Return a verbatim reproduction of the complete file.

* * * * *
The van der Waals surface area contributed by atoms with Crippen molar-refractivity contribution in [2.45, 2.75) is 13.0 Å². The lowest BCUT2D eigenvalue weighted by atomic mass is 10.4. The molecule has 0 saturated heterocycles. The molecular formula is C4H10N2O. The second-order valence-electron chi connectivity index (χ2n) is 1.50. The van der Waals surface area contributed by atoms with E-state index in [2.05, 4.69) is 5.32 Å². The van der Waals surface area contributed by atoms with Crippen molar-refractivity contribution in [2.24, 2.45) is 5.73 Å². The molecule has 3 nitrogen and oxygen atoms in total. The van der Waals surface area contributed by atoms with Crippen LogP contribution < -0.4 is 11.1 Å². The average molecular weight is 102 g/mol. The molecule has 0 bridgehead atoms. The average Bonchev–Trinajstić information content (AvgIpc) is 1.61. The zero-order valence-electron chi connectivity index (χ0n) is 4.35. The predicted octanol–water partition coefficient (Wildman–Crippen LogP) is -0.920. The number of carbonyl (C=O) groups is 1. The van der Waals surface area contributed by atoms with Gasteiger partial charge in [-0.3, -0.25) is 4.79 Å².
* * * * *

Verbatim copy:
The van der Waals surface area contributed by atoms with Crippen molar-refractivity contribution in [2.45, 2.75) is 13.0 Å². The lowest BCUT2D eigenvalue weighted by atomic mass is 10.4. The molecule has 0 saturated heterocycles. The molecular formula is C4H10N2O. The second-order valence-electron chi connectivity index (χ2n) is 1.50. The van der Waals surface area contributed by atoms with E-state index in [2.05, 4.69) is 5.32 Å². The van der Waals surface area contributed by atoms with Crippen molar-refractivity contribution in [2.24, 2.45) is 5.73 Å². The molecule has 3 nitrogen and oxygen atoms in total. The van der Waals surface area contributed by atoms with Crippen LogP contribution < -0.4 is 11.1 Å². The average molecular weight is 102 g/mol. The molecule has 0 bridgehead atoms. The average Bonchev–Trinajstić information content (AvgIpc) is 1.61. The zero-order valence-electron chi connectivity index (χ0n) is 4.35. The predicted octanol–water partition coefficient (Wildman–Crippen LogP) is -0.920. The number of carbonyl (C=O) groups is 1. The van der Waals surface area contributed by atoms with Gasteiger partial charge in [-0.3, -0.25) is 4.79 Å².